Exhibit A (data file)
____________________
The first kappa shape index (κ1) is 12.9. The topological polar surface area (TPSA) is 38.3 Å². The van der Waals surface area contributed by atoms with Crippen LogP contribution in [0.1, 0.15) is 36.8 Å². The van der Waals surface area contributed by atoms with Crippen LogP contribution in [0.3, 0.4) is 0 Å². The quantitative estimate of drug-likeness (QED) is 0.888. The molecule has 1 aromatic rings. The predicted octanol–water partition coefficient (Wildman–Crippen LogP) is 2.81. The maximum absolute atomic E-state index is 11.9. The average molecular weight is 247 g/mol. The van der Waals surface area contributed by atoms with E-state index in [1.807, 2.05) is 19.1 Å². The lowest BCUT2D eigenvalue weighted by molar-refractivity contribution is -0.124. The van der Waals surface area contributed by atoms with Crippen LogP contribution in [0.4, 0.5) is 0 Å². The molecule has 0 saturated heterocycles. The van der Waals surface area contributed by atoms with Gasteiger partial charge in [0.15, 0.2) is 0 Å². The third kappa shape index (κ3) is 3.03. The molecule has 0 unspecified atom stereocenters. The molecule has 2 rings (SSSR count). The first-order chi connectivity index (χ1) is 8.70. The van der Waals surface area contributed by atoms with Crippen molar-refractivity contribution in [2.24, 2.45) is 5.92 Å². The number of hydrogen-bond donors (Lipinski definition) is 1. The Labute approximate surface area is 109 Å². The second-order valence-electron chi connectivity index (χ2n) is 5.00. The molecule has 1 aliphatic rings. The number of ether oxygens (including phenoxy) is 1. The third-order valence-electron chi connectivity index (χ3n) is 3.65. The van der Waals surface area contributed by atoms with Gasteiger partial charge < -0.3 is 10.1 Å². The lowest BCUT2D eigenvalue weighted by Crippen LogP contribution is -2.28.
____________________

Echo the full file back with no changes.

The first kappa shape index (κ1) is 12.9. The topological polar surface area (TPSA) is 38.3 Å². The van der Waals surface area contributed by atoms with Crippen LogP contribution in [0.1, 0.15) is 36.8 Å². The van der Waals surface area contributed by atoms with Crippen LogP contribution in [0.3, 0.4) is 0 Å². The quantitative estimate of drug-likeness (QED) is 0.888. The molecule has 1 aromatic rings. The predicted octanol–water partition coefficient (Wildman–Crippen LogP) is 2.81. The maximum absolute atomic E-state index is 11.9. The average molecular weight is 247 g/mol. The van der Waals surface area contributed by atoms with E-state index in [1.807, 2.05) is 19.1 Å². The lowest BCUT2D eigenvalue weighted by molar-refractivity contribution is -0.124. The van der Waals surface area contributed by atoms with Crippen LogP contribution in [0.4, 0.5) is 0 Å². The molecule has 0 saturated heterocycles. The van der Waals surface area contributed by atoms with Gasteiger partial charge in [0.15, 0.2) is 0 Å². The third kappa shape index (κ3) is 3.03. The molecule has 0 unspecified atom stereocenters. The molecule has 2 rings (SSSR count). The first-order chi connectivity index (χ1) is 8.70. The van der Waals surface area contributed by atoms with Crippen molar-refractivity contribution in [2.24, 2.45) is 5.92 Å². The number of hydrogen-bond donors (Lipinski definition) is 1. The Labute approximate surface area is 109 Å². The second-order valence-electron chi connectivity index (χ2n) is 5.00. The molecule has 1 aliphatic rings. The number of ether oxygens (including phenoxy) is 1. The third-order valence-electron chi connectivity index (χ3n) is 3.65. The van der Waals surface area contributed by atoms with Gasteiger partial charge < -0.3 is 10.1 Å². The lowest BCUT2D eigenvalue weighted by Crippen LogP contribution is -2.28.